For the assembly of equipment
It is not yet clear when and where the Digital Twin will be used productively at Airbus. In any case, it is planned to equip the pilot factory in the ZAL, where the results of ongoing research projects will flow together. The solution can already be used at critical workstations in final assembly, where it promises quick benefits. Frankenberger sees great potential above all in equipment assembly, in which thousands of components are installed in the aircraft in a multitude of possible work sequences. The complexity in Major Component Assembly (MCA) is even greater than in FAL. In structural assembly, in which the large fuselage segments and wings are joined together, the work progress can be traced more easily because the parts are very large and can often only be assembled on a specific construction site. Here, however, it would be interesting to include the Extended Enterprise in the analysis and to check in advance by means of certain check gates whether the supplier components will be available on the shopfloor in good time. In the case of parts with an arrival time of several days, one could already track the loading and transport in order to estimate the arrival.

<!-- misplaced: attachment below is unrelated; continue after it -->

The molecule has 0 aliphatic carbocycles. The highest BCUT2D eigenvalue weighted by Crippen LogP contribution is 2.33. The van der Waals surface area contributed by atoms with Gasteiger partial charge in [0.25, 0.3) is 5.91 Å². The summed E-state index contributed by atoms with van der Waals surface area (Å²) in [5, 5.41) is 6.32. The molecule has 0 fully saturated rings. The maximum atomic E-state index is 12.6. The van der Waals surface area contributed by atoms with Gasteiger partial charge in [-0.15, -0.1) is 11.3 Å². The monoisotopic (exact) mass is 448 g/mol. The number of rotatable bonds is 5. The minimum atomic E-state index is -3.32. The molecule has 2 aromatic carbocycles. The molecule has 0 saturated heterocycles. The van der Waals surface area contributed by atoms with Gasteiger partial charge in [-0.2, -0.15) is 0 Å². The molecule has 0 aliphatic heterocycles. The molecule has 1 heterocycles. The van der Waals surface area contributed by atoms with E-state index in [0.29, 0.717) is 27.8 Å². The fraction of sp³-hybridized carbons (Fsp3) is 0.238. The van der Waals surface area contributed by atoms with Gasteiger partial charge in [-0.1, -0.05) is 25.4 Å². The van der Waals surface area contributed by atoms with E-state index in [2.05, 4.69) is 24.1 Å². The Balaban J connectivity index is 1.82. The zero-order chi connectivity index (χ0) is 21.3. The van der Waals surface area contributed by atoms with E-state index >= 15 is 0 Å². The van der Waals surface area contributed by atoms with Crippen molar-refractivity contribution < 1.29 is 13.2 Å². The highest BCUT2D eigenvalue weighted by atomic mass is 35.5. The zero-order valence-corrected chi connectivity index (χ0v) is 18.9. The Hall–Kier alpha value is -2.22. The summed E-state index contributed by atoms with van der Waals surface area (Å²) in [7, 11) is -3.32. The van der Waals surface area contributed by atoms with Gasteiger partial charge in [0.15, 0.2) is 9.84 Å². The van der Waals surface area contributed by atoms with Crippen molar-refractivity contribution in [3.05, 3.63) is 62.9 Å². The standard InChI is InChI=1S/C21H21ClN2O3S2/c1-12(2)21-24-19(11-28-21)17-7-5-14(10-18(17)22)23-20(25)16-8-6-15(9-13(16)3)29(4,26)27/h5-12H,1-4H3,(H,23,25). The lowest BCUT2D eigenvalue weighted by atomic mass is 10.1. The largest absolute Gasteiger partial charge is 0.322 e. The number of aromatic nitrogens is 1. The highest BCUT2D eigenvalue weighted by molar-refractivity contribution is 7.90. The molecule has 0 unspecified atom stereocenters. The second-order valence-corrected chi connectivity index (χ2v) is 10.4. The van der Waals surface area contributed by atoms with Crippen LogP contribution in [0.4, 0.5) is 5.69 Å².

20 percent faster to your destination